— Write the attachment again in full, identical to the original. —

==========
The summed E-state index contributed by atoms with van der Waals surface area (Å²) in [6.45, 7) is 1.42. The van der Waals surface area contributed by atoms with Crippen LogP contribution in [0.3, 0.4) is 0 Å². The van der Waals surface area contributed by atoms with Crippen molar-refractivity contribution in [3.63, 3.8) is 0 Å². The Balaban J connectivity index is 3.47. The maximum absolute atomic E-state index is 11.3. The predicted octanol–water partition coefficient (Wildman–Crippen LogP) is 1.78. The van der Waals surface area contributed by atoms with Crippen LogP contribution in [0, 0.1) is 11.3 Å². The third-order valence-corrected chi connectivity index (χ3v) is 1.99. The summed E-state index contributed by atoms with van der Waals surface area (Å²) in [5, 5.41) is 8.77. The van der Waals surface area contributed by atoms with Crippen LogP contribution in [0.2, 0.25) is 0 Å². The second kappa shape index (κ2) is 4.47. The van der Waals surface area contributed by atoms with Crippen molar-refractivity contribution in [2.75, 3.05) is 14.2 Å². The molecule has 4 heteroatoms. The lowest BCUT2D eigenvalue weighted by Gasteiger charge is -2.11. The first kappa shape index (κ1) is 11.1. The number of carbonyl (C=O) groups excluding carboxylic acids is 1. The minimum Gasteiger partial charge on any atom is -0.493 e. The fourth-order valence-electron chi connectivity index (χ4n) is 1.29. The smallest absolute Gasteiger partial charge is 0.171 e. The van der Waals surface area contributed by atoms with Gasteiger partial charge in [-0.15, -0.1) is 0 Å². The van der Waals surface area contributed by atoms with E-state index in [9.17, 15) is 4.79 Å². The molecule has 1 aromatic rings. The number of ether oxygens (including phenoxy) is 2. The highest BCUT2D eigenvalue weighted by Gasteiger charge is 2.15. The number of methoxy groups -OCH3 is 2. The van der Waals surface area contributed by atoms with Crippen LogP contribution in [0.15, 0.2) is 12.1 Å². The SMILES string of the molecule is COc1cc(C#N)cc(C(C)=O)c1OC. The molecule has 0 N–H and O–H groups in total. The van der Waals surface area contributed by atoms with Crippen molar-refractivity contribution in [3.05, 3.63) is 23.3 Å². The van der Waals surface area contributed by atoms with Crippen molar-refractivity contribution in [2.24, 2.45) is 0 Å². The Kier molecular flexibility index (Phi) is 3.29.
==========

The summed E-state index contributed by atoms with van der Waals surface area (Å²) in [6.45, 7) is 1.42. The van der Waals surface area contributed by atoms with Crippen LogP contribution in [0.3, 0.4) is 0 Å². The van der Waals surface area contributed by atoms with Crippen molar-refractivity contribution in [3.63, 3.8) is 0 Å². The Balaban J connectivity index is 3.47. The maximum absolute atomic E-state index is 11.3. The predicted octanol–water partition coefficient (Wildman–Crippen LogP) is 1.78. The van der Waals surface area contributed by atoms with Crippen LogP contribution in [0, 0.1) is 11.3 Å². The third-order valence-corrected chi connectivity index (χ3v) is 1.99. The summed E-state index contributed by atoms with van der Waals surface area (Å²) in [5, 5.41) is 8.77. The van der Waals surface area contributed by atoms with Crippen LogP contribution in [0.2, 0.25) is 0 Å². The second kappa shape index (κ2) is 4.47. The van der Waals surface area contributed by atoms with Crippen molar-refractivity contribution in [2.75, 3.05) is 14.2 Å². The molecule has 4 heteroatoms. The lowest BCUT2D eigenvalue weighted by Gasteiger charge is -2.11. The first kappa shape index (κ1) is 11.1. The number of carbonyl (C=O) groups excluding carboxylic acids is 1. The minimum Gasteiger partial charge on any atom is -0.493 e. The fourth-order valence-electron chi connectivity index (χ4n) is 1.29. The smallest absolute Gasteiger partial charge is 0.171 e. The van der Waals surface area contributed by atoms with Gasteiger partial charge in [-0.15, -0.1) is 0 Å². The van der Waals surface area contributed by atoms with E-state index in [9.17, 15) is 4.79 Å². The molecule has 1 aromatic rings. The number of ether oxygens (including phenoxy) is 2. The highest BCUT2D eigenvalue weighted by Gasteiger charge is 2.15. The number of methoxy groups -OCH3 is 2. The van der Waals surface area contributed by atoms with Crippen LogP contribution in [0.15, 0.2) is 12.1 Å². The SMILES string of the molecule is COc1cc(C#N)cc(C(C)=O)c1OC. The molecule has 0 N–H and O–H groups in total. The van der Waals surface area contributed by atoms with Crippen molar-refractivity contribution in [3.05, 3.63) is 23.3 Å². The van der Waals surface area contributed by atoms with Crippen molar-refractivity contribution in [2.24, 2.45) is 0 Å². The Kier molecular flexibility index (Phi) is 3.29.